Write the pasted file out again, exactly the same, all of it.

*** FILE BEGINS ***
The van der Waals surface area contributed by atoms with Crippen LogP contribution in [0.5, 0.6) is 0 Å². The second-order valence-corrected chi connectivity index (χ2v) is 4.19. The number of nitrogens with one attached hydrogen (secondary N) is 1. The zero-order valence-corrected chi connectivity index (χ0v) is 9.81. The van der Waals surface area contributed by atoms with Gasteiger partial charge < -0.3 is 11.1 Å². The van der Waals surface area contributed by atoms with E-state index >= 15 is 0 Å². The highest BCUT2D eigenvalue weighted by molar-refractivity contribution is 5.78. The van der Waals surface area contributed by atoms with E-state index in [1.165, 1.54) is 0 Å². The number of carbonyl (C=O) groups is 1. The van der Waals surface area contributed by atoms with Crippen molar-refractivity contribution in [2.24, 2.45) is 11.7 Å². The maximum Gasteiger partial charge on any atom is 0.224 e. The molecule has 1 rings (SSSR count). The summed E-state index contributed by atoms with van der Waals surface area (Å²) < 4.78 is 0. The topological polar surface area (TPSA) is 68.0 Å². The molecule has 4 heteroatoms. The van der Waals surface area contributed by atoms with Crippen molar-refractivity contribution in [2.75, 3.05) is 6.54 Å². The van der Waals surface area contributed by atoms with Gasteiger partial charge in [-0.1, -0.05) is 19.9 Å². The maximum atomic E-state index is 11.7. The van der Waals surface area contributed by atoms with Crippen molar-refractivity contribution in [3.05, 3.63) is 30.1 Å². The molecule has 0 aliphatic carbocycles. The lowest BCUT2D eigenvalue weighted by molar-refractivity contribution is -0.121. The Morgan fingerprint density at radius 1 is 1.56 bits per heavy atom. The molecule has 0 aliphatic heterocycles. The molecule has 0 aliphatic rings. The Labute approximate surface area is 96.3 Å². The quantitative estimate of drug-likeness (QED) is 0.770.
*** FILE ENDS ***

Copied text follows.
The van der Waals surface area contributed by atoms with Crippen LogP contribution in [0.5, 0.6) is 0 Å². The second-order valence-corrected chi connectivity index (χ2v) is 4.19. The number of nitrogens with one attached hydrogen (secondary N) is 1. The zero-order valence-corrected chi connectivity index (χ0v) is 9.81. The van der Waals surface area contributed by atoms with Gasteiger partial charge < -0.3 is 11.1 Å². The van der Waals surface area contributed by atoms with E-state index >= 15 is 0 Å². The highest BCUT2D eigenvalue weighted by molar-refractivity contribution is 5.78. The van der Waals surface area contributed by atoms with E-state index in [1.165, 1.54) is 0 Å². The number of carbonyl (C=O) groups is 1. The van der Waals surface area contributed by atoms with Crippen molar-refractivity contribution in [2.24, 2.45) is 11.7 Å². The maximum Gasteiger partial charge on any atom is 0.224 e. The molecule has 1 rings (SSSR count). The summed E-state index contributed by atoms with van der Waals surface area (Å²) < 4.78 is 0. The topological polar surface area (TPSA) is 68.0 Å². The molecule has 4 heteroatoms. The van der Waals surface area contributed by atoms with Crippen molar-refractivity contribution in [2.75, 3.05) is 6.54 Å². The van der Waals surface area contributed by atoms with Gasteiger partial charge in [-0.1, -0.05) is 19.9 Å². The maximum atomic E-state index is 11.7. The van der Waals surface area contributed by atoms with Crippen molar-refractivity contribution in [3.05, 3.63) is 30.1 Å². The molecule has 0 aliphatic carbocycles. The lowest BCUT2D eigenvalue weighted by molar-refractivity contribution is -0.121. The Morgan fingerprint density at radius 1 is 1.56 bits per heavy atom. The molecule has 0 aliphatic heterocycles. The molecule has 0 aliphatic rings. The Labute approximate surface area is 96.3 Å². The quantitative estimate of drug-likeness (QED) is 0.770.